My dad had a 500E, to this day still one of the greatest cars we have ever owned. They still look great today also. Used to beat unsuspecting Corvettes off the line all the time. One of his colleagues still has his, original owner and his wife drives it every single day. An NBA player in town had one too, but he trashed it putting in a whole bunch of custom stereo stuff and it was never right after that.

    The 500E and the 850CSi are two cars that I will probably buy again one day when I finally start some sort of collection.

    Happy birthday Doug.

  • avatar
    jmo

    I love this post!!

    It’s exactly the editorial tone I’m looking for. It has a honest enthusiasm for cars and their various permutations.

    In contrast to the bitter “grr, get off my lawn” schtick of other TTAC writers.

  • avatar
    -Nate

    HAPPY BIRTHDAY DOUG ! .

    May there be plenty more yet to come .

    Nice article , this sort of topic is why I enjoy TTAC so much .

    -Nate

  • avatar
    Illan

    “Instead, I believe I’m entitled to one story of intensely detailed automotive history that will be appreciated by approximately nine people”

    Make that 10 people. i really enjoyed the article and i love learning something new in the automotive world.

    and happy birthday dude!

  • avatar
    Speedster356

    Just google Seat Ibiza Porsche!

    Happy B-day Doug!

  • avatar
    AFX

    “I’m entitled to one story of intensely detailed automotive history that will be appreciated by approximately nine people, all of whom will quickly correct minor details I’ve gotten wrong. Of course, being a Millennial, I also believe I’m entitled to a lot more than that”

    I can see it now……”Ignorance Was Expected- The History Of Porsche” by Doug DeMuro.

    I love Doug’s articles, especially since he’s a Millennial, of all the people that I would’ve thought would bail for Jalopnik it’d be him. Whenever I read his articles I get visions of LOL Cats and balloon captions, and the feeling that his research was based on the car model overviews from Gran Turismo. I guess the “Olden Days” to his generation was anything from the 1980’s, or basically anything before the invention of the PS1.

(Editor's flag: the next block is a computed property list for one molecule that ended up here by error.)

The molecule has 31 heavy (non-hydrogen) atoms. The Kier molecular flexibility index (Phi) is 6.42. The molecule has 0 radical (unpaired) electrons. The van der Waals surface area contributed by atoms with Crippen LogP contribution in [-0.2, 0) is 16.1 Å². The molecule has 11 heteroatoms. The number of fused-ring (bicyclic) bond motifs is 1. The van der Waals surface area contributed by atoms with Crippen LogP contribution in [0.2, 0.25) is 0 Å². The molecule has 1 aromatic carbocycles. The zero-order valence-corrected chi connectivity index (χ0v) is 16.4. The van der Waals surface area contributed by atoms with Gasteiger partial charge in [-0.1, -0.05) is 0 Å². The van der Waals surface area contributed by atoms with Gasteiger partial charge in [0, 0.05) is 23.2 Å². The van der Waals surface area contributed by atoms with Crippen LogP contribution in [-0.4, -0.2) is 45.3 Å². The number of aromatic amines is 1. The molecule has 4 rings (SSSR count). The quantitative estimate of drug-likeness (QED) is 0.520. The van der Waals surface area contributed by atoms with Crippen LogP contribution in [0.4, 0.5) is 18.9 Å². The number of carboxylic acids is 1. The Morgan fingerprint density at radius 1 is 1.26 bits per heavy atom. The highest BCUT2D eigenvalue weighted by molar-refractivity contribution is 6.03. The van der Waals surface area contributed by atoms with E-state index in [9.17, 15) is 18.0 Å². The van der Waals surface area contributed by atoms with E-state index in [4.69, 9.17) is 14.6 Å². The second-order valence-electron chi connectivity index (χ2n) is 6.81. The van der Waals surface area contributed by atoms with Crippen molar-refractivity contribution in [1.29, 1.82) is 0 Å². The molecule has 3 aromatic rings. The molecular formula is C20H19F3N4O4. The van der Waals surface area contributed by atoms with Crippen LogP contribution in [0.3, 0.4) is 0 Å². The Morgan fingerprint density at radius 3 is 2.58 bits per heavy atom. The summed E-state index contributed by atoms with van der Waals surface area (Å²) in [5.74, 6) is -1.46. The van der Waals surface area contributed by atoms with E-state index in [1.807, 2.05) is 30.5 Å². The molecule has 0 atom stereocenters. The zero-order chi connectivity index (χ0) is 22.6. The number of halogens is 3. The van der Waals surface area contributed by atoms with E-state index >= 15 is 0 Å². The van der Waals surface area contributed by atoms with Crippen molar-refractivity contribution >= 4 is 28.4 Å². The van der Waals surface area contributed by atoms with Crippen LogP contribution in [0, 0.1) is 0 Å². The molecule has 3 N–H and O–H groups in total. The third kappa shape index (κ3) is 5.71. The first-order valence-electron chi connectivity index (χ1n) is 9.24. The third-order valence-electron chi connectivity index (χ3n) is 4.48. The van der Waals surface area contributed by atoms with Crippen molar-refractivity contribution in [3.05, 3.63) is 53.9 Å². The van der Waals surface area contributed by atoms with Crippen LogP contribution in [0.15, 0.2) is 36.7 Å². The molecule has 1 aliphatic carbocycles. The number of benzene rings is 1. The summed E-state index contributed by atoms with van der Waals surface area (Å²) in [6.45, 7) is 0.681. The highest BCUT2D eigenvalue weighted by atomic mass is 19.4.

I’m suprised, or more accurately absolutely SHOCKED, to learn that Porsche collaberated with Mercedes and Audi to help build cars for them, especially seeing as how ol’ Ferdinad was once the technical director for Daimler-Benz, and he created the grand prix cars for Auto Union.

    P.S. I’m still waiting fot that “one story of intensely detailed automotive history”, when can we expect for that to appear here ?. LOL !.

  • avatar
    FAHRVERGNUGEN

    Cross-pollination at its best. I recall many years ago articles on a fellow who had a 928 with an ugly body sitting around, and he hatched the idea to have a custom GTI body built around it. Widened and lengthened the body to fit, built ‘custom’ interior using 928 parts, etc. Hardest was getting the glass right. He ‘thrilled’ at flipping the high beams at ‘real’ Porsches on the A-bahn and blowing by them with his FauVee.
    The dreams only cash can conquer.

  • avatar
    mcarr

    Also, around this same time, Porsche tried putting their Carrera 3.2 engine in a Mooney M20. Spent millions of dollars engineering their engine for light aircraft duty and totally lost their shirt in the deal.

    I remember wanting a 500E when they came out. The RS2 was cool, but not as desirable to me at the time. Thanks for the trip down memory lane.